MIT researchers under Dr. Michael Cima in the Department of Materials Science and Engineering created a silicone device, containing a load of nanoparticles, designed for in vivo use, as a monitor of neoplastic growth and response to chemotherapy:
The new technique, known as implanted magnetic sensing, makes use of detection nanoparticles composed of iron oxide and coated with a sugar called dextran. Antibodies specific to the target molecules are attached to the surface of the particles. When the target molecules are present, they bind to the particles and cause them to clump together. That clumping can be detected by MRI (magnetic resonance imaging).
The nanoparticles are trapped inside the silicone device, which is sealed off by a porous membrane. The membrane allows molecules smaller than 30 nm to get in, but the detection particles are too big to get out.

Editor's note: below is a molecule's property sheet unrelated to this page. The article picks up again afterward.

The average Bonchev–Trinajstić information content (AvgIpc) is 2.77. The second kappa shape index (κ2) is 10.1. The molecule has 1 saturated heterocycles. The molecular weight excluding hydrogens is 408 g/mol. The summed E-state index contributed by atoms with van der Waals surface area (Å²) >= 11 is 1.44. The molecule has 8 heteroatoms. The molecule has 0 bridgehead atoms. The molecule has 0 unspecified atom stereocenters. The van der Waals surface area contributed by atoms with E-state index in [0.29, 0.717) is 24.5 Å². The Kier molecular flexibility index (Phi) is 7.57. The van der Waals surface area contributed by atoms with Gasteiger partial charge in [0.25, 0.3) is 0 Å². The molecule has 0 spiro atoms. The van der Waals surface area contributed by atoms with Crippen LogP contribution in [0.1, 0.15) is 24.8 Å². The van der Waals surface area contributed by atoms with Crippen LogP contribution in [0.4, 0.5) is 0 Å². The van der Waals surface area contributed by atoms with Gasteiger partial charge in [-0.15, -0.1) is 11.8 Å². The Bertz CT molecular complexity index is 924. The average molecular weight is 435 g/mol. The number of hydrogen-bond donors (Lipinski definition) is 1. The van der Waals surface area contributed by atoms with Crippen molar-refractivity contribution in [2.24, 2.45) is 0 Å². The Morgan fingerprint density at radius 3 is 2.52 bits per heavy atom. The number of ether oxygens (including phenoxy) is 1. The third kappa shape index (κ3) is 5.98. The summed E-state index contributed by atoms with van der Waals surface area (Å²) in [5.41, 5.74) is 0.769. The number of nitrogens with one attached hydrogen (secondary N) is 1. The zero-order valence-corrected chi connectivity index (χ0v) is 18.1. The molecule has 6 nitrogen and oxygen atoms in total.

The device can be engineered to test for many things at the same time, leading Kim to offer a turkey-based analogy.
“When you’re cooking a turkey, you can take the temperature with a thermometer,” she said. “But with something like this, instead of just taking the temperature, you can find out about the moisture, the saltiness, and whether there’s enough rosemary.”
In addition to monitoring the presence of chemotherapy drugs, the device could also be used to check whether a tumor is growing or shrinking, or whether it has spread to other locations, by sensing the amount and location of tumor markers.